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NASA Mars Orbiter Spots Caves on Red Planet

Mars-pits-larger_30636_600x450 Huge pits or caves pumcture a bright, dusty plain near the Martian volcano Ascraeus Mons in an image  taken between October 1 and November 1 by NASA's Mars Reconnaissance Orbiter (MRO). Caves and other underground structures, including lava tubes, and canyon overhangs would be potentially useful for manned missions to the Red Planet, providing shielding from both the elements and intense radiation that a Mars mission would expose astronauts to. They might also offer access to minerals, gases, ices, and any subterranean life that the crew of such a mission would probably be searching for.

Released in December, the image is among a series of new views snapped by MRO's HiRISE camera that show intriguing geological features on Mars. Each image covers a strip of Martian ground 3.7 miles (6 kilometers) wide and can reveal a detail about as small as a desk—and so far no sign of Star Wars monsters.

MRO's sister orbiter, Mars Odyssey, first noticed the two deep pits—which are about 590 feet (180 meters) and 1,017 feet (310 meters), —a year earlier using its infrared camera, THEMIS.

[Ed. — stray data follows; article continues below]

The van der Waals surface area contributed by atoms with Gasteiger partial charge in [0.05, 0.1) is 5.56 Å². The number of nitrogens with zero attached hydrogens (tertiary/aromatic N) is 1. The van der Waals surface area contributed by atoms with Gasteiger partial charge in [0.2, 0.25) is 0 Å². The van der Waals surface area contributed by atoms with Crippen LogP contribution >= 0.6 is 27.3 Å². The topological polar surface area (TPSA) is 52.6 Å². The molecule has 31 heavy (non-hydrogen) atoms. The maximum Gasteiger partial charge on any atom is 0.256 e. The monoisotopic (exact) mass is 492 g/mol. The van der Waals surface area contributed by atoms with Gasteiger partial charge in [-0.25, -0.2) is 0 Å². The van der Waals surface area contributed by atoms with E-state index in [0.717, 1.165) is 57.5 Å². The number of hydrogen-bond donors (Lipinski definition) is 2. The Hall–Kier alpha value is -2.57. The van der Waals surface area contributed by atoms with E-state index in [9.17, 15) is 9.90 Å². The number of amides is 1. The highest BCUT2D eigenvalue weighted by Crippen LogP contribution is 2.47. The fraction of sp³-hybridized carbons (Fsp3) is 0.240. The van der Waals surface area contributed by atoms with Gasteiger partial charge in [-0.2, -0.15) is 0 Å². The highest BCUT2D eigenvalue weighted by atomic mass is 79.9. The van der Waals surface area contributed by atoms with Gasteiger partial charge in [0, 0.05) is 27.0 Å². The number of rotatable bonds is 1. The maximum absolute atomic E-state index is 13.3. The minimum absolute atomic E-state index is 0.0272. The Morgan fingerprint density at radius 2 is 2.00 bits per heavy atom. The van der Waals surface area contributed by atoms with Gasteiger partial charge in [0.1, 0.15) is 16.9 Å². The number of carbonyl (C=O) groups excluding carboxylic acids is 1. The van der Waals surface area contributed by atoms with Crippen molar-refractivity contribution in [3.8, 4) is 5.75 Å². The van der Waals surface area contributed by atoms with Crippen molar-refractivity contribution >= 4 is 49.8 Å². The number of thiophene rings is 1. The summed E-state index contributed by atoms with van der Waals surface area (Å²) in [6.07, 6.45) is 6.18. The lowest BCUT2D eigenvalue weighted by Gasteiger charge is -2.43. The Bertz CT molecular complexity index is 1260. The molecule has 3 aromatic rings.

"When compared to the surrounding surface, the dark interiors of the holes gave off heat at night but were cool by day," said Alfred McEwen, principal investigator on the HiRISE camera. "So we then decided to target these with MRO because this thermal information may be evidence for these being caves—but the jury is still out on that."

The MRO has been studying Mars since 2006, beaming back more data than all other past and current missions to the planet combined.


The Daily Galaxy

Image courtesy NASA/JPL/University of Arizona


PUMCTURE? Really? Spellcheck anyone?

If I recall correctly, some students found these caves last year when they were studying the satellite photos of mars...

It,s nice to have documents & ralated pitchers,don't you thing

I'm a spellcheck

I'm a spellcheck

Heart and keep pushing, keep the pursuit of progress

Methane has been detected in the Martian atmosphere, it could be being produced inside those caves.

There could be a whole anaerobic ecosystem down there including multicellular organisms. Protected from radiation, if you go deep enough there will be water in a liquid form. If the water down in those caves is sterile, I would be more surprised by the water being sterile vs. finding life in the water. Even our upper atmosphere here on Earth has life living in it. EVERY environment no matter how hostile has life in it here on Earth. During the Early years of the Solar System asteroids were common and matter from Earth was frequently shared with Mars including huge dirt chunks with bacteria, spores inside of them. Mars had flowing water possibly than 99% guarantee some organisms from early Earth made it there. Water flows to the lowest point and would have collected in the Caves along with any lifeforms.

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